River Phoenix had been one of the most promising stars having already been in commercials from the age of 10 and having 24 film and television appearances by the time of his untimely death at only 23 when he collapsed on the sidewalk outside a West Hollywood nightclub and died of drug-induced heart failure on October 31, 1993. He was the eldest brother of several siblings in the acting community including the talented Joaquin Phoenix.

Though mystery surrounded Houdini's life and he found ways to perform the seemingly impossible, even he would have been stumped on how someone could win a horse race, after they died.

Frank Hayes

Hayes had never won a horse race before, and was actually a trainer and stableman who jockeyed on occasion. It was June 4, 1923 and Hayes was riding a 20-1 longshot named Sweet Kiss. An unlikely win, Sweet Kiss won the race by a head. When going to congratulate the jockey on the win, the owner of the horse found him dead in the saddle. Frank Hayes had died of a heart attack midway through the race but his body stayed in the saddle. It was his only win, but he would never know it. It also makes Frank Hayes the only jockey to win a horse race while dead.

Horses are given some strange names, and sometimes with the hope that the name will be lucky. There are times when a name is just unlucky.

Davey Moore and...Davey Moore

Davey Moore, and Davey Moore, were both boxers. One was born November 1, 1933 and the other June 9, 1959. The elder Moore was a world featherweight champion who died as a result of injuries sustained in a fight with Sugar Ramos. The younger Moore was caught off guard when his vehicle began rolling in his driveway. He tried to stop it but was dragged and pinned under it resulting in his death. Both boxers were under 30 at the time of their deaths.

Speaking of being caught off guard, well some people aren't and ultimately are the only devices of their own deaths.

Franz Reichelt and Garry Hoy

Garry Hoy won a Darwin Award for the way he died. Franz Reichelt should have.

Franz Reichelt was a tailor in France, a parachuting pioneer, an inventor, and apparently pretty hard-headed, but it didn't save him. He had designed a wearable outfit that converted into a parachute. He felt his early failures were a result of it not being tested from enough of a height (don't get ahead of me) and finally after several petitions got permission to test his suit from the top of the Eiffel Tower on February 4, 1912. He insisted that he test it himself rather than testing it with a dummy despite protests from friends and authorities. Medical examiners say he died of a heart attack before he hit the ground below.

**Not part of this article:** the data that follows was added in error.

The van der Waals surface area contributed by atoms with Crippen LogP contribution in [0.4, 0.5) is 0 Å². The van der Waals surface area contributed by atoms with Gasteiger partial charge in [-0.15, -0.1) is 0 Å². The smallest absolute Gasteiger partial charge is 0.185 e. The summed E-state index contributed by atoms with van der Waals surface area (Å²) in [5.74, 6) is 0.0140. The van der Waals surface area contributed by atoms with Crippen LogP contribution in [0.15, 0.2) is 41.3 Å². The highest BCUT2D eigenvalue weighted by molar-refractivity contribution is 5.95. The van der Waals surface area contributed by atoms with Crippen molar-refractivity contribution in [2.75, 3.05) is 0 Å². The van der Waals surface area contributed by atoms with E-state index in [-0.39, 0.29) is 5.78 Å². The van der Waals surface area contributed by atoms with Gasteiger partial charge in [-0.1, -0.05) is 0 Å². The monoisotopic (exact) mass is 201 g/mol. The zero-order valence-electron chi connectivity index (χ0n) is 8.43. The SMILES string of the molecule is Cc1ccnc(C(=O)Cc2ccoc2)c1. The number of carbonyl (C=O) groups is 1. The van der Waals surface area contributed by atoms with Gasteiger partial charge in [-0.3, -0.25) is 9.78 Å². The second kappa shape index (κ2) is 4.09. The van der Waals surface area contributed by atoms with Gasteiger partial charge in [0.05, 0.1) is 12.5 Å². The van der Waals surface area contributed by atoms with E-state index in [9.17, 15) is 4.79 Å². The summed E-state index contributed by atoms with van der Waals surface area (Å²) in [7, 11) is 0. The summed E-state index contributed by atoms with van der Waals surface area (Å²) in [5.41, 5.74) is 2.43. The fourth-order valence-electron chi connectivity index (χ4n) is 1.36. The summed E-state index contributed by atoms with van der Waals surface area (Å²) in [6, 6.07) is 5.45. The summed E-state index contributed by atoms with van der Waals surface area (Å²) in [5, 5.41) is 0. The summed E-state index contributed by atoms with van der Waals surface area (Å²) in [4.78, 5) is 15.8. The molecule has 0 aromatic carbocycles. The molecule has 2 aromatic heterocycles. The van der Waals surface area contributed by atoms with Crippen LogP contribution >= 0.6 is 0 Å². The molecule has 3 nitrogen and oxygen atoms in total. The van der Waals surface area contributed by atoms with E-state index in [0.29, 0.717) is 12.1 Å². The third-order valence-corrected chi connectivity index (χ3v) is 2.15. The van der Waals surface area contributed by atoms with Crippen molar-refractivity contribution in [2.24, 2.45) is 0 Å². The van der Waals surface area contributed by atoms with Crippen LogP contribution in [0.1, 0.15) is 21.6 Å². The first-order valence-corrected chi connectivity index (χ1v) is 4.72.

Garry Hoy was a Toronto attorney who liked to prove to people that the glass walls used in the Toronto-Dominion Center skyscraper were unbreakable. He had done this by throwing his body against the clear glass and succeeded on several occasions to prove his point, except for once and that's all it took to put an end to his proving anything anymore. At a Friday night party in the building Hoy had bounced off the wall once already and decided to do it again, but this last time the frame holding the unbreakable glass broke free leaving him plummeting 24 stories to his death.

If anything these stories tell us is that life can be fragile. It has been said that the difference in being injured and not, having an accident and not is a matter of fractions. A fraction of an inch, a fraction of a second, the difference between something happening or not can be that seemingly insignificant, but suddenly that insignificance becomes the most important and volatile thing. The same can be said of death, but unlike injury death is a one time event. If anything, that insignificant split second should remind each and every one of us just how precious and invaluable life is.

Toxic Fletch